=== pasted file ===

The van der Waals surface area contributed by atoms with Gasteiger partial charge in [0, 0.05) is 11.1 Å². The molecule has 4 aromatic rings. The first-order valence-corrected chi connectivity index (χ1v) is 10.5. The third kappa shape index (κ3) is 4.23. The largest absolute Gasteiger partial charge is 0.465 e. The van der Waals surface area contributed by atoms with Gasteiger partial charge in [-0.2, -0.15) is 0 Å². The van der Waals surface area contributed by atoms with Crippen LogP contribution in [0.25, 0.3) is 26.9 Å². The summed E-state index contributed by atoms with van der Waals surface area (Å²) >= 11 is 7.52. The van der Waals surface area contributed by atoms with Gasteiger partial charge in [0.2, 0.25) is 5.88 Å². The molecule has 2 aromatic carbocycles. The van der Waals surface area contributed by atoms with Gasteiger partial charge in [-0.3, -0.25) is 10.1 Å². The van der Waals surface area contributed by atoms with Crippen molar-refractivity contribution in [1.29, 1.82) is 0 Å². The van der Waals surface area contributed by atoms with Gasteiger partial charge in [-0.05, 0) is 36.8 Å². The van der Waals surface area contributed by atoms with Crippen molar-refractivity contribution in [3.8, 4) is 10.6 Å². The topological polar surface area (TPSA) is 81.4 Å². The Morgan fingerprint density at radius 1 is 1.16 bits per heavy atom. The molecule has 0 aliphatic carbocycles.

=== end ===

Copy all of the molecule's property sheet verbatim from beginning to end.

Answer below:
The van der Waals surface area contributed by atoms with Gasteiger partial charge in [0, 0.05) is 11.1 Å². The molecule has 4 aromatic rings. The first-order valence-corrected chi connectivity index (χ1v) is 10.5. The third kappa shape index (κ3) is 4.23. The largest absolute Gasteiger partial charge is 0.465 e. The van der Waals surface area contributed by atoms with Gasteiger partial charge in [-0.2, -0.15) is 0 Å². The van der Waals surface area contributed by atoms with Crippen LogP contribution in [0.25, 0.3) is 26.9 Å². The summed E-state index contributed by atoms with van der Waals surface area (Å²) >= 11 is 7.52. The van der Waals surface area contributed by atoms with Gasteiger partial charge in [0.2, 0.25) is 5.88 Å². The molecule has 2 aromatic carbocycles. The van der Waals surface area contributed by atoms with Gasteiger partial charge in [-0.3, -0.25) is 10.1 Å². The van der Waals surface area contributed by atoms with Crippen molar-refractivity contribution in [1.29, 1.82) is 0 Å². The van der Waals surface area contributed by atoms with Gasteiger partial charge in [-0.05, 0) is 36.8 Å². The van der Waals surface area contributed by atoms with Crippen molar-refractivity contribution in [3.8, 4) is 10.6 Å². The topological polar surface area (TPSA) is 81.4 Å². The Morgan fingerprint density at radius 1 is 1.16 bits per heavy atom. The molecule has 0 aliphatic carbocycles.